The impact of the current financial turmoil on China is uncertain due to the lack of transparency with regards to its financial investments. However, it has been reported that China has the largest holdings of bonds in Fannie Mae and Freddie Mac (a fifth of its foreign reserves).

The outlook for the Japanese economy has softened considerably in recent months, reflecting a weakening external environment and worsening terms of trade. Demand for Japan's exports has begun to show signs of weakness and high food and energy prices have reduced business profitability, real household incomes and consumption. However, in contrast to a number of other advanced economies, Japan has not been materially affected by the turmoil in global financial markets, sustaining only small sub-prime related losses.

Forecast GDP growth for Japan has been lowered to ¾ per cent in 2008, down ½ of a percentage point. Growth in 2009 is forecast to be 1 per cent, down ½ of a percentage point, reflecting the likelihood that investment and exports will remain subdued due to the expected protracted global recovery. Moreover, there is a distinct possibility that Japan will experience a recession this year.

The outlook for growth in India has continued to deteriorate since June. Growth in 2009 is forecast to be 7 per cent, down ¾ of a percentage point, with 7½ per cent growth forecast in 2010, down ½ a percentage point. Domestic demand is beginning to labour under the weight of high inflation and the sustained slowdown in advanced economies. Heightened global risk aversion is also reducing levels of foreign investment, one of the key positive elements of India's recent economic performance. Growth is not expected to pick up again until 2010 as inflation eases and global conditions begin to improve.

Growth is expected to ease in the ASEAN-5 economies to 5¼ per cent in 2008 and 5 per cent in 2009. Exports are expected to moderate in line with weaker trading partner growth resulting in negative income effects on domestic demand. Growth is expected to pick up in 2010 to 6 per cent as the region benefits from a recovery in the external environment. The current turmoil in financial markets poses a risk to growth in the region. Although financial markets in the region are more prudentially sound and better placed to manage volatility since the 1997-98 Asian Financial Crisis, markets still face heightened risk aversion and are vulnerable to changes in investor sentiment.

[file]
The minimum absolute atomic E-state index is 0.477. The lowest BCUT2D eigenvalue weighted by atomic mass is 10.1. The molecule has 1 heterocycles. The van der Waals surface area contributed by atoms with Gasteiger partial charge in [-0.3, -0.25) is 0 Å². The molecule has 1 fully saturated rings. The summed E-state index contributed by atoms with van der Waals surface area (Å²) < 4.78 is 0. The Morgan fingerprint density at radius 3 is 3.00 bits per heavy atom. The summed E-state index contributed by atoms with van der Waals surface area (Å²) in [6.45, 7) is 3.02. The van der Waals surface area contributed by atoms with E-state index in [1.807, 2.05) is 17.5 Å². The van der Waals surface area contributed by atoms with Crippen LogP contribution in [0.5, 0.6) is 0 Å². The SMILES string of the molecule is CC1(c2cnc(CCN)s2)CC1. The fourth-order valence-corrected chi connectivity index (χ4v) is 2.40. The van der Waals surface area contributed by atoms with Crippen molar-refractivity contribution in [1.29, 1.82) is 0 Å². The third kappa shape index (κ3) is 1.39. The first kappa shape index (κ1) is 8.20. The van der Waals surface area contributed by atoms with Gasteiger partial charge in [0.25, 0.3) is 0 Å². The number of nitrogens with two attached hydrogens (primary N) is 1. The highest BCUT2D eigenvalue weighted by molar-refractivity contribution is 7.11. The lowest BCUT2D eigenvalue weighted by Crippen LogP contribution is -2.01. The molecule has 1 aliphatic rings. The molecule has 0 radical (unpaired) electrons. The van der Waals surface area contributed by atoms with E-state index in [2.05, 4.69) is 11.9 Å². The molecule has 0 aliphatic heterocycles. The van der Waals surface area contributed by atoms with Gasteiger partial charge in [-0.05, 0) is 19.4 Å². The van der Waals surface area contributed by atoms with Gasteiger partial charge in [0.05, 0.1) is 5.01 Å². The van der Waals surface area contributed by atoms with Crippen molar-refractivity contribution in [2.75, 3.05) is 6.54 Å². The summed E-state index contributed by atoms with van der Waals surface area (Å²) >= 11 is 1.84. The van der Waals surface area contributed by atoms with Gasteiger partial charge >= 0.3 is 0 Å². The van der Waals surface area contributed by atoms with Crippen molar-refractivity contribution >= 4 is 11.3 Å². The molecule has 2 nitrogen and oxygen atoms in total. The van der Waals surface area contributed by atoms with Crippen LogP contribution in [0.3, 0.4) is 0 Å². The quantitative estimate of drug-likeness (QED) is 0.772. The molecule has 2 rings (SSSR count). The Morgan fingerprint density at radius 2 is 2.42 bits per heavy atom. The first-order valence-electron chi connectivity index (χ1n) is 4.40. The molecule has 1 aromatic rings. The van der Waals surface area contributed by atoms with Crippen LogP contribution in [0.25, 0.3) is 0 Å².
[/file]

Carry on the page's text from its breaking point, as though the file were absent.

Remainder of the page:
Growth in the newly industrialised economies (NIEs) is forecast to moderate to 4 per cent in 2008 and 3¾ per cent in 2009. Slower growth in major trading partner economies is expected to dampen export growth. In addition, growth in domestic demand is expected to ease in line with weaker export growth and high food and energy prices. Current financial market developments are a downside risk to growth in the NIEs. While the direct impact of the global financial turmoil has so far been small, indirect effects have been notable as equity prices have declined, volatility has increased, spreads on external debt have widened and currencies, such as the Korean won, have depreciated sharply. Growth is expected to pick up in the second half of 2009 and into 2010 as exports rebound in line with an expected recovery in global growth and domestic demand. Growth in the NIEs is expected to reach 4¾ per cent in 2010.

The outlook for the euro area has deteriorated since June. We expect growth to slow sharply to 1½ per cent in 2008 and 1 per cent in 2009, before staging a modest recovery in 2010. Export growth is expected to slow significantly reflecting weak global demand. Consumption growth is expected to remain subdued reflecting weak real income growth, while investment is expected to grow only modestly as tighter credit conditions weigh on businesses.

Growth in New Zealand is forecast to slow to 0.5 per cent in 2008, with a significant housing market correction, high mortgage rates, financial market strains and surging food and fuel prices having led to broad weakness in confidence, consumption and investment. While the Government's tax cuts, continued easing in monetary policy and a depreciating NZ dollar should help to spur growth next year following a projected 2008 recession, the recovery is expected to be gradual, with growth of 1.5 per cent projected for 2009.


1 The NIEs consist of Hong Kong, Korea, Singapore and Taiwan